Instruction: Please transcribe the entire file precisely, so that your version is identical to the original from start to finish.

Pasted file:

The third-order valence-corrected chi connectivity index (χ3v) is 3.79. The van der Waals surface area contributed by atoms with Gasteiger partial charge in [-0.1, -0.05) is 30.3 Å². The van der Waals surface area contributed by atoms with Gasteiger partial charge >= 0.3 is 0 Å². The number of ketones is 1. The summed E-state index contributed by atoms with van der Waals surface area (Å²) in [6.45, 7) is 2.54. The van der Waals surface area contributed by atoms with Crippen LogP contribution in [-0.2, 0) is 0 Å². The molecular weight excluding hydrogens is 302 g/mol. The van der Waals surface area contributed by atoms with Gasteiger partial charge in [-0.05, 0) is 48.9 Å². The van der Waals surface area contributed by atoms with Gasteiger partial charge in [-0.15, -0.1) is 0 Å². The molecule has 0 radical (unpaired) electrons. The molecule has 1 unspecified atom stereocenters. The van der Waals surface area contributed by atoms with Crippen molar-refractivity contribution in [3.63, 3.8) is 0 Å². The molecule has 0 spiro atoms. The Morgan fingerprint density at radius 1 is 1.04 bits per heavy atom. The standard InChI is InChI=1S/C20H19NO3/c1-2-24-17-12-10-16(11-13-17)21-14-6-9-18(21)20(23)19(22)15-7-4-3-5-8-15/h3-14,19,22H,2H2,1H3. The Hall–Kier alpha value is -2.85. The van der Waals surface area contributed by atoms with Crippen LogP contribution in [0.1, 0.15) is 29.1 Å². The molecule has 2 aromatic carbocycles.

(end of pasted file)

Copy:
The third-order valence-corrected chi connectivity index (χ3v) is 3.79. The van der Waals surface area contributed by atoms with Gasteiger partial charge in [-0.1, -0.05) is 30.3 Å². The van der Waals surface area contributed by atoms with Gasteiger partial charge >= 0.3 is 0 Å². The number of ketones is 1. The summed E-state index contributed by atoms with van der Waals surface area (Å²) in [6.45, 7) is 2.54. The van der Waals surface area contributed by atoms with Crippen LogP contribution in [-0.2, 0) is 0 Å². The molecular weight excluding hydrogens is 302 g/mol. The van der Waals surface area contributed by atoms with Gasteiger partial charge in [-0.05, 0) is 48.9 Å². The van der Waals surface area contributed by atoms with Gasteiger partial charge in [-0.15, -0.1) is 0 Å². The molecule has 0 radical (unpaired) electrons. The molecule has 1 unspecified atom stereocenters. The van der Waals surface area contributed by atoms with Crippen molar-refractivity contribution in [3.63, 3.8) is 0 Å². The molecule has 0 spiro atoms. The Morgan fingerprint density at radius 1 is 1.04 bits per heavy atom. The standard InChI is InChI=1S/C20H19NO3/c1-2-24-17-12-10-16(11-13-17)21-14-6-9-18(21)20(23)19(22)15-7-4-3-5-8-15/h3-14,19,22H,2H2,1H3. The Hall–Kier alpha value is -2.85. The van der Waals surface area contributed by atoms with Crippen LogP contribution in [0.1, 0.15) is 29.1 Å². The molecule has 2 aromatic carbocycles.